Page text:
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First coming to Koh Phangan back in 2007 and completely falling in love with it, Kaila Dalgleish promised herself that she would live here one day.
With a strong background in journalism and writing, travel writing was also a natural path for her to take.
Archipelago Communications was created seven years ago, pretty much when she first moved to the island. Working as a freelance writer at the time, Kaila was getting a lot of work requests, and not wanting to turn anything down and so she hired and trained her own writers to handle a large amount of work.
“When I got an office with two bedrooms attached in Thong Sala, I started an internship program.
Kaila rented and renovated a seven-bedroom house specifically designed for writers and hosted a work exchange program for writers here for a few years.
“The concept was cool but not without its problems. The seven-bedroom house came with its own host of drama, perhaps unsurprisingly. So back in December 2019, I ended my contract with the house and moved the program online, as the Digital Nomad Writing Club”.
Since then, Kaila and her team have been working hard to beef out their online offerings, in the form of a self-paced virtual writing course, weekly writing workshops, one-on-one mentoring and coaching, real-world work experience for real-world clients, a community of like-minded writers who share advice, tips, and tools for digital nomad writers, and share successes and challenges.
Kaila has stayed on Koh Phangan during the COVID Lockdown and feels privileged to be here.
“There was only ever one case that I heard of, and it was gone just about as quickly as it was reported. The rules weren't very stringent whatsoever compared to other parts of the world, including my husband's home in the UK, where it was incredibly strict”.
As many digital nomads in the travel industry have found themselves lacking work or not being able to move, luckily for Kaila and also her husband moving out of tourism-based businesses, she can happily say the situation has not so much affected her work.
“We were fortunate enough to both get out of those businesses before COVID-19 hit, which made a stressful situation far less stressful for us”.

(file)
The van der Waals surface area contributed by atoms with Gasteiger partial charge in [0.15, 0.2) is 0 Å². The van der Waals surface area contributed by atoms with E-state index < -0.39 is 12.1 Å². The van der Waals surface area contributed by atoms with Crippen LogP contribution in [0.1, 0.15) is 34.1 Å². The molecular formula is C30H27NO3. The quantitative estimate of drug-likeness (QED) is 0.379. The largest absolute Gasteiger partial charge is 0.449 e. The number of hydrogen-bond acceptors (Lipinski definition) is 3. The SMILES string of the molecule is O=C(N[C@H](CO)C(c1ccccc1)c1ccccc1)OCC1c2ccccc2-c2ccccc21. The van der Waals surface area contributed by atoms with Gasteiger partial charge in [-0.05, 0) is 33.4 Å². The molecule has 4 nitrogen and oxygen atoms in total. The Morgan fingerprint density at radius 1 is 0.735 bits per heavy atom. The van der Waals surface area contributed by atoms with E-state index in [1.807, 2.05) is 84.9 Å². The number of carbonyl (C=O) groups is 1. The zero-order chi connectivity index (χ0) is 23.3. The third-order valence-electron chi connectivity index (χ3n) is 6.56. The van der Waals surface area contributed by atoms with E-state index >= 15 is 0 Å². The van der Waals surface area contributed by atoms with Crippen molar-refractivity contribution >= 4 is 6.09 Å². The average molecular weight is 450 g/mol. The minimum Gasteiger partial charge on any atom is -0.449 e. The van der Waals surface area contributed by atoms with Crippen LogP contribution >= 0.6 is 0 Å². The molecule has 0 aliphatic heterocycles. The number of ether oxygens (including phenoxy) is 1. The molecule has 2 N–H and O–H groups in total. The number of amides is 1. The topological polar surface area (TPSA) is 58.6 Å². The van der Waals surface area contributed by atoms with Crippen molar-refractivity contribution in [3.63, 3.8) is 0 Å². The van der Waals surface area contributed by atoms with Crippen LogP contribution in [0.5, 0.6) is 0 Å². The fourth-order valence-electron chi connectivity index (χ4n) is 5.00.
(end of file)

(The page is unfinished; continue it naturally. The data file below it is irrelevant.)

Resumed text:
We asked Kaila how she thinks the industry will be affected in future?
“A lot of people are saying that this is the end of the full moon party and Phangan is going to move upmarket now. It's definitely true that the wealthy Thais who usually live abroad and have been forced to come back because of this pandemic have been investing in the island and constructing luxury hotels, villas, restaurants, and the like”.
And it's not just Thais, Kaila has even got her hands on a luxury villa project that she is helping out with on her land. And that's because she truly believes that the island is and should be moving upmarket.
“So while I would say that while the pandemic has certainly sped up that transition, I wouldn't say it was the cause of it. Phangan has been transitioning from backpacker to luxury for at least half a decade now”.
When it comes to the digital nomad industry, Kaila thinks that this pandemic is only going to exponentially increase the number of digital nomads out there.
“University enrollments are hugely down in the US and I would guess also all over the world. I think it's because people are starting to wake up and realise that they don't have to pay $100,000 for their education that they can actually obtain for less than $1000 on a skill-sharing or e-learning platform, or heck, even for free on YouTube.
I only wish that I had access to those kinds of resources before I wasted all that money on university!".